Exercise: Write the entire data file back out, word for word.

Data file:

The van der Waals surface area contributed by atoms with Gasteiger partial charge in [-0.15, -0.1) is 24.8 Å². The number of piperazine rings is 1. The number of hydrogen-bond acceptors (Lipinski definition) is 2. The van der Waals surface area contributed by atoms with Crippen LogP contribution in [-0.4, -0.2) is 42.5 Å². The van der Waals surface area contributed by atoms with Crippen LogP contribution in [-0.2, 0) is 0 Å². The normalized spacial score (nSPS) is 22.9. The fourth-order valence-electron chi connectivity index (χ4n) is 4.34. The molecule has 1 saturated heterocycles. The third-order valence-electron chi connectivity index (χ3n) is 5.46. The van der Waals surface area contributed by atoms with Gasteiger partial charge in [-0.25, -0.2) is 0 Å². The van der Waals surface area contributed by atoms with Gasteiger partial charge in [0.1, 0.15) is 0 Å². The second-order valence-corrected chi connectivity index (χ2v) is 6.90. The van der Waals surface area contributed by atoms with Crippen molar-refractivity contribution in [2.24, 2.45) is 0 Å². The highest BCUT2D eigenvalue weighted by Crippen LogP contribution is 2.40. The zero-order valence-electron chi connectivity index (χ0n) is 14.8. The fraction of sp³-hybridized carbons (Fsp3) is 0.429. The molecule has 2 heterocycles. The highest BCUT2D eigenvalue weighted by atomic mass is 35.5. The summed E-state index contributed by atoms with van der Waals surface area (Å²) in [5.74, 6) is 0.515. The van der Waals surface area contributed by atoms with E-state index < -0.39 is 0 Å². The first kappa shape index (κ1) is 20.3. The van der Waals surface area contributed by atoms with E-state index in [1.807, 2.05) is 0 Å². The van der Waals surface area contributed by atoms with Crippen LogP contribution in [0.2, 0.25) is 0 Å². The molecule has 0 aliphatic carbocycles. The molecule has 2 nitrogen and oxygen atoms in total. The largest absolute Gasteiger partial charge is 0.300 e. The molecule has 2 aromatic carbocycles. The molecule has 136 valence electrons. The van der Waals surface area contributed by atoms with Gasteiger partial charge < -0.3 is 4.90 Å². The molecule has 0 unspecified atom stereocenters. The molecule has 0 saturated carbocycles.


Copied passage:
The van der Waals surface area contributed by atoms with Gasteiger partial charge in [-0.15, -0.1) is 24.8 Å². The number of piperazine rings is 1. The number of hydrogen-bond acceptors (Lipinski definition) is 2. The van der Waals surface area contributed by atoms with Crippen LogP contribution in [-0.4, -0.2) is 42.5 Å². The van der Waals surface area contributed by atoms with Crippen LogP contribution in [-0.2, 0) is 0 Å². The normalized spacial score (nSPS) is 22.9. The fourth-order valence-electron chi connectivity index (χ4n) is 4.34. The molecule has 1 saturated heterocycles. The third-order valence-electron chi connectivity index (χ3n) is 5.46. The van der Waals surface area contributed by atoms with Gasteiger partial charge in [-0.25, -0.2) is 0 Å². The van der Waals surface area contributed by atoms with Gasteiger partial charge in [0.1, 0.15) is 0 Å². The second-order valence-corrected chi connectivity index (χ2v) is 6.90. The van der Waals surface area contributed by atoms with Crippen molar-refractivity contribution in [2.24, 2.45) is 0 Å². The highest BCUT2D eigenvalue weighted by Crippen LogP contribution is 2.40. The zero-order valence-electron chi connectivity index (χ0n) is 14.8. The fraction of sp³-hybridized carbons (Fsp3) is 0.429. The molecule has 2 heterocycles. The highest BCUT2D eigenvalue weighted by atomic mass is 35.5. The summed E-state index contributed by atoms with van der Waals surface area (Å²) in [5.74, 6) is 0.515. The van der Waals surface area contributed by atoms with E-state index < -0.39 is 0 Å². The first kappa shape index (κ1) is 20.3. The van der Waals surface area contributed by atoms with E-state index in [1.807, 2.05) is 0 Å². The van der Waals surface area contributed by atoms with Crippen LogP contribution in [0.2, 0.25) is 0 Å². The molecule has 0 aliphatic carbocycles. The molecule has 2 nitrogen and oxygen atoms in total. The largest absolute Gasteiger partial charge is 0.300 e. The molecule has 2 aromatic carbocycles. The molecule has 136 valence electrons. The van der Waals surface area contributed by atoms with Gasteiger partial charge < -0.3 is 4.90 Å². The molecule has 0 unspecified atom stereocenters. The molecule has 0 saturated carbocycles.